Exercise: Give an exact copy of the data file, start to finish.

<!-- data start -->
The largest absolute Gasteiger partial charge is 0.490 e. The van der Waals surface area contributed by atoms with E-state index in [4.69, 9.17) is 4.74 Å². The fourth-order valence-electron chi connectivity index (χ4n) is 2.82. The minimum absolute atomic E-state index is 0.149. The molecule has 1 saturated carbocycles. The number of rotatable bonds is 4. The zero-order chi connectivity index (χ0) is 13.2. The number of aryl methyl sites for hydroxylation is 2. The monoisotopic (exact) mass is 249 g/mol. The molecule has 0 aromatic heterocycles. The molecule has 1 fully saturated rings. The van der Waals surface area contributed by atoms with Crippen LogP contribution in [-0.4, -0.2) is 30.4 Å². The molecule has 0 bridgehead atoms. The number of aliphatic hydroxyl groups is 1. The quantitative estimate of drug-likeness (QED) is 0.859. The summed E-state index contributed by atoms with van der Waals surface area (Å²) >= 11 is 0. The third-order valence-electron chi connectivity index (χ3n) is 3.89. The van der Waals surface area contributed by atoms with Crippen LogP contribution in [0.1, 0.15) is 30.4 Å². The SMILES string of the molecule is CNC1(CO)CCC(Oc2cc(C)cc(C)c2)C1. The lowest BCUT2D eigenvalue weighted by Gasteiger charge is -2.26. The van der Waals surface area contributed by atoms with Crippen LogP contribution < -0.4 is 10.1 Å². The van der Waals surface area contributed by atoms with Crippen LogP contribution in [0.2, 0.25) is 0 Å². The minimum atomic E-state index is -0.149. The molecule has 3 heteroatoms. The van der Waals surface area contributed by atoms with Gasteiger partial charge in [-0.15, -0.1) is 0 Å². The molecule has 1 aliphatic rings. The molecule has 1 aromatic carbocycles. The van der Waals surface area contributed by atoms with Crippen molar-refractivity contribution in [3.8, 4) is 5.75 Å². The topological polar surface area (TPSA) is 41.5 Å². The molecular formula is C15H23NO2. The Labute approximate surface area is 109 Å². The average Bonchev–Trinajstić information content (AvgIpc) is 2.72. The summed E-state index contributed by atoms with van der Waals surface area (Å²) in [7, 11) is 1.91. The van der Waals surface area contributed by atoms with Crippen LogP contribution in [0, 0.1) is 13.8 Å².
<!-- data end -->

The largest absolute Gasteiger partial charge is 0.490 e. The van der Waals surface area contributed by atoms with E-state index in [4.69, 9.17) is 4.74 Å². The fourth-order valence-electron chi connectivity index (χ4n) is 2.82. The minimum absolute atomic E-state index is 0.149. The molecule has 1 saturated carbocycles. The number of rotatable bonds is 4. The zero-order chi connectivity index (χ0) is 13.2. The number of aryl methyl sites for hydroxylation is 2. The monoisotopic (exact) mass is 249 g/mol. The molecule has 0 aromatic heterocycles. The molecule has 1 fully saturated rings. The van der Waals surface area contributed by atoms with Crippen LogP contribution in [-0.4, -0.2) is 30.4 Å². The molecule has 0 bridgehead atoms. The number of aliphatic hydroxyl groups is 1. The quantitative estimate of drug-likeness (QED) is 0.859. The summed E-state index contributed by atoms with van der Waals surface area (Å²) >= 11 is 0. The third-order valence-electron chi connectivity index (χ3n) is 3.89. The van der Waals surface area contributed by atoms with Crippen LogP contribution in [0.1, 0.15) is 30.4 Å². The SMILES string of the molecule is CNC1(CO)CCC(Oc2cc(C)cc(C)c2)C1. The lowest BCUT2D eigenvalue weighted by Gasteiger charge is -2.26. The van der Waals surface area contributed by atoms with Crippen LogP contribution < -0.4 is 10.1 Å². The van der Waals surface area contributed by atoms with Crippen LogP contribution in [0.2, 0.25) is 0 Å². The minimum atomic E-state index is -0.149. The molecule has 3 heteroatoms. The van der Waals surface area contributed by atoms with Gasteiger partial charge in [-0.15, -0.1) is 0 Å². The molecule has 1 aliphatic rings. The molecule has 1 aromatic carbocycles. The van der Waals surface area contributed by atoms with Crippen molar-refractivity contribution in [3.8, 4) is 5.75 Å². The topological polar surface area (TPSA) is 41.5 Å². The molecular formula is C15H23NO2. The Labute approximate surface area is 109 Å². The average Bonchev–Trinajstić information content (AvgIpc) is 2.72. The summed E-state index contributed by atoms with van der Waals surface area (Å²) in [7, 11) is 1.91. The van der Waals surface area contributed by atoms with Crippen LogP contribution in [0, 0.1) is 13.8 Å².